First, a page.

In a typical radio central station alarm system, a remote station which detects an alarm condition broadcasts a radio frequency signal identifying the remote station and the type of alarm condition occurring at that remote station. A central station located within range of the remote station receives the radio signal and determines the identity of the remote station and type of alarm condition causing that signal to be transmitted. All of the remote stations in a particular area usually operate on the same frequencies. This is done to conserve band space and may in addition be required by official regulations. This also makes it possible to construct central station receivers which are responsive to a relatively narrow band of radio frequencies, as is usually desirable for economic reasons and to minimize noise and other interference. However, this also means that the central station may receive signals from two or more remote stations simultaneously. It is therefore necessary to provide a system in which the probability that signals transmitted by one remote station will be completely obscured by signals transmitted by other remote stations is acceptably low. It is also necessary to provide a system which does not respond to mixed signals from two or more remote stations to produce erroneous alarm indications. It is also desirable to insure that no remote station can transmit continuously for extended periods of time and thereby obscure signals transmitted by other remote stations.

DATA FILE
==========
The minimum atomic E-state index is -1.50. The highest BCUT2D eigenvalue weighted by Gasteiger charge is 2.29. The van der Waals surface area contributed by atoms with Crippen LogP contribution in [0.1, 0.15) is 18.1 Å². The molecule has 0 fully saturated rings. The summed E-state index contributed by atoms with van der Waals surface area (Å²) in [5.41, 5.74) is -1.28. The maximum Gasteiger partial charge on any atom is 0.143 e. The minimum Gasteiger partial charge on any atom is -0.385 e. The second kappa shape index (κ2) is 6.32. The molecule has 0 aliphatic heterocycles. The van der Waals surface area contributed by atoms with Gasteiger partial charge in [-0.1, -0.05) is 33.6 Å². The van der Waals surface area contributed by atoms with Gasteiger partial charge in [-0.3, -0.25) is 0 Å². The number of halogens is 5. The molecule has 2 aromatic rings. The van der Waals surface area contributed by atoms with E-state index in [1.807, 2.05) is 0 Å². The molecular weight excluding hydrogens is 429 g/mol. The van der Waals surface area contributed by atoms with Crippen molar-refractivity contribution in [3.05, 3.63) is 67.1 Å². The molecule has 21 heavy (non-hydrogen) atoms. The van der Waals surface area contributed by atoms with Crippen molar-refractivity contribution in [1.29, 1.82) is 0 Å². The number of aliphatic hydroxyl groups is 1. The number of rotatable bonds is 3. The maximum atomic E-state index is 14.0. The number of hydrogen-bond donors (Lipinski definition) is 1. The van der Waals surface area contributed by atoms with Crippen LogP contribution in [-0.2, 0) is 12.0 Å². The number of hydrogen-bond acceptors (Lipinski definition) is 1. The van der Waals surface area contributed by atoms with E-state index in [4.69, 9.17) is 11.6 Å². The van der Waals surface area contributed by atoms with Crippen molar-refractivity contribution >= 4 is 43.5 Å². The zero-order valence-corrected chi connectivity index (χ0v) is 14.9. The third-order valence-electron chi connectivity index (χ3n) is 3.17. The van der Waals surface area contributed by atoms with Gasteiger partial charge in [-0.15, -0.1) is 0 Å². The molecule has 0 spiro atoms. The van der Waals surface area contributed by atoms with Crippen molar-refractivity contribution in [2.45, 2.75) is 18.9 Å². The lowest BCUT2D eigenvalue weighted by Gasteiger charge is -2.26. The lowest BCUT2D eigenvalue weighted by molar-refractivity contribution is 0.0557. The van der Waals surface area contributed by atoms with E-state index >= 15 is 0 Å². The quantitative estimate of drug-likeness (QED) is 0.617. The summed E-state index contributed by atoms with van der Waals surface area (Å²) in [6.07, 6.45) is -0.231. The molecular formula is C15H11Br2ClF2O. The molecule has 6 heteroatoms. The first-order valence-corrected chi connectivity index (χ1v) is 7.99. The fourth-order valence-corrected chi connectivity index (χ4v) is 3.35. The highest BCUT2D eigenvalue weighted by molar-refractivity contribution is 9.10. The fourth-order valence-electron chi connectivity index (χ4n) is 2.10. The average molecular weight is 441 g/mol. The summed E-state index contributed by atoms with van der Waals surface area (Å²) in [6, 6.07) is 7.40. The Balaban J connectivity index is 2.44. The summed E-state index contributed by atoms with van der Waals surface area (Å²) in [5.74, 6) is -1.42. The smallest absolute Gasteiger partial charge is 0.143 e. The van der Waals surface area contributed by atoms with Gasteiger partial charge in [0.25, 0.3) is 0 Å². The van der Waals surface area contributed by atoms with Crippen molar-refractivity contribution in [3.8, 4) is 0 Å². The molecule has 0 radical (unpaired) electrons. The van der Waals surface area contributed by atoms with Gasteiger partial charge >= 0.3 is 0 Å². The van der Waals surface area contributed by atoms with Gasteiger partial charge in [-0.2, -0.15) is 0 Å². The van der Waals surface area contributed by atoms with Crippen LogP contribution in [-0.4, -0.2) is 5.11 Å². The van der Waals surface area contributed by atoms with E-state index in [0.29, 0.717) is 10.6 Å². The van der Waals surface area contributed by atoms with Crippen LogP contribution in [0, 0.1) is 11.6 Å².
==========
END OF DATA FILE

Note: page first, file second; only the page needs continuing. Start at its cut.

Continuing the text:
To minimize the possibility of false or erroneous alarm indications, it is desirable to use a simple format for the alarm signals, i.e., a format in which information can be accurately and reliably encoded and decoded. It is also desirable for each remote station to transmit each alarm signal a number of times to insure that the signal is correctly received. These signals are preferably transmitted during several spaced time intervals to reduce the probability that they will be completely obscured by other alarm signals. Since noise may be present on the frequencies used by the system, it is desirable that the system have a high immunity to noise.